Which is better? x86 or x64. I'm wondering which is better to use... Is it true that for x64 operating systems you have to get specific x64 drivers for your hardware?


In a nutshell, well you can't really. Like mentioned above, if you don't run 16 bit apps, and you have the resources to use x64, go for it. (You can always run 16bit apps in a virtual pc or something). It really depends on what you use hardware and software wise.

If you want it plain and simple, yes 64 bit is better than 32 bit. I won't go into technicalities.

With drivers, like said, you can use 32bit drivers in 64bit. (e.g. wifi card drivers I only had in 32bit, and worked in 64bit)

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 PostPost subject: Re: Which is better? x86 or x64        Posted: Fri Apr 17, 2009 4:48 pm 
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For the most part, 64 bit is almost always better. The downside is that a few 32-bit programs does not run in 64-bit environment although most do. The future relies on 64 bit. Unless you have a specific problem (e.g. no x64 driver, or x64 incompatible programs), I recommend you to use x64.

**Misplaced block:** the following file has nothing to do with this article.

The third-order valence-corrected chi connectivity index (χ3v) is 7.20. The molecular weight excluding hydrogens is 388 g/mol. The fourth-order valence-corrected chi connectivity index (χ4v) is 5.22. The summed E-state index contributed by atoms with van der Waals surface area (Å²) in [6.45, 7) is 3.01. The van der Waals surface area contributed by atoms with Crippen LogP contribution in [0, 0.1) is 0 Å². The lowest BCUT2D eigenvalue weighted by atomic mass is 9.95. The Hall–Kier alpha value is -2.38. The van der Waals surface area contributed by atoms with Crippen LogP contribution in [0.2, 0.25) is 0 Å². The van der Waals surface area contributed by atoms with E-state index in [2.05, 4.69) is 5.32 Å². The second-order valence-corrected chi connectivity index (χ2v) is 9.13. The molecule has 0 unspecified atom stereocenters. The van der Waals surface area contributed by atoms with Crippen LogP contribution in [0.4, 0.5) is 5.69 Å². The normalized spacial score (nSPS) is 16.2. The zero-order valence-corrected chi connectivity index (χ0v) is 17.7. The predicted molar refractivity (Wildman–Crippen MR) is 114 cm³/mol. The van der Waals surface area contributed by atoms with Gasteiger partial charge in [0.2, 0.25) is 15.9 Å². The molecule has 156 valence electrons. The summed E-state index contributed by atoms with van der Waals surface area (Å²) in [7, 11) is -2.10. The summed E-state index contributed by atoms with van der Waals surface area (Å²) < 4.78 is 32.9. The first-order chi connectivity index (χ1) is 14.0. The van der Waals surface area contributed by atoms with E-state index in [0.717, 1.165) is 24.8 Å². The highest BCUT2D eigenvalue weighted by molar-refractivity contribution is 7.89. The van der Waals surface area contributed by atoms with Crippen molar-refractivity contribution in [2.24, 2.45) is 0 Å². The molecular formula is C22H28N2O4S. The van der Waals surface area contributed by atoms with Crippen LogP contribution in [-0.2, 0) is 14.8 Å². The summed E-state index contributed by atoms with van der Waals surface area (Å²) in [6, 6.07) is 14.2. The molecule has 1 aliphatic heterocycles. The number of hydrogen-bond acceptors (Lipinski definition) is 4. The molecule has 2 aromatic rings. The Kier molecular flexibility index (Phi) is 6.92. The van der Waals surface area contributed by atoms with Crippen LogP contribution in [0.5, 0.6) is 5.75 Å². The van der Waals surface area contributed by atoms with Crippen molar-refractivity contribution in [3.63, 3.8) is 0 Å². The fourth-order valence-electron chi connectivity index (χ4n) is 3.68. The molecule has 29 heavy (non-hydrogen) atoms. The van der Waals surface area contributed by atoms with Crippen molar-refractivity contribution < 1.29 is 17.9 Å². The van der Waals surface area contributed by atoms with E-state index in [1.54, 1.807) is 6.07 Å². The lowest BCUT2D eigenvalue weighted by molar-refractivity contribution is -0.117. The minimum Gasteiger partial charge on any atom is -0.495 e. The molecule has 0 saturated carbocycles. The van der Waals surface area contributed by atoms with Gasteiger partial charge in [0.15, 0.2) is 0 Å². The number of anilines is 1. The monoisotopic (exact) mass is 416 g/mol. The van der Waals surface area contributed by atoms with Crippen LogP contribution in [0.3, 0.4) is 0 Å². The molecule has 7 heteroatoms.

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 PostPost subject: Re: Which is better? x86 or x64        Posted: Fri Apr 17, 2009 11:00 pm 
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I remember that XP x64 was crap because it was practically impossible to find drivers for everything, at least it was like that at first. I only used it once though.

From my experience with Vista it's pretty unlikely that you'll run into any problems. Everything I've installed Vista x64 on has worked fine. If you have more than ~3GB of RAM and play games then go for 64-bit. There is no reason to stick with 32-bit unless you have some specific hardware or software that won't run in 64-bit, but it's pretty unlikely you'll come across some any more.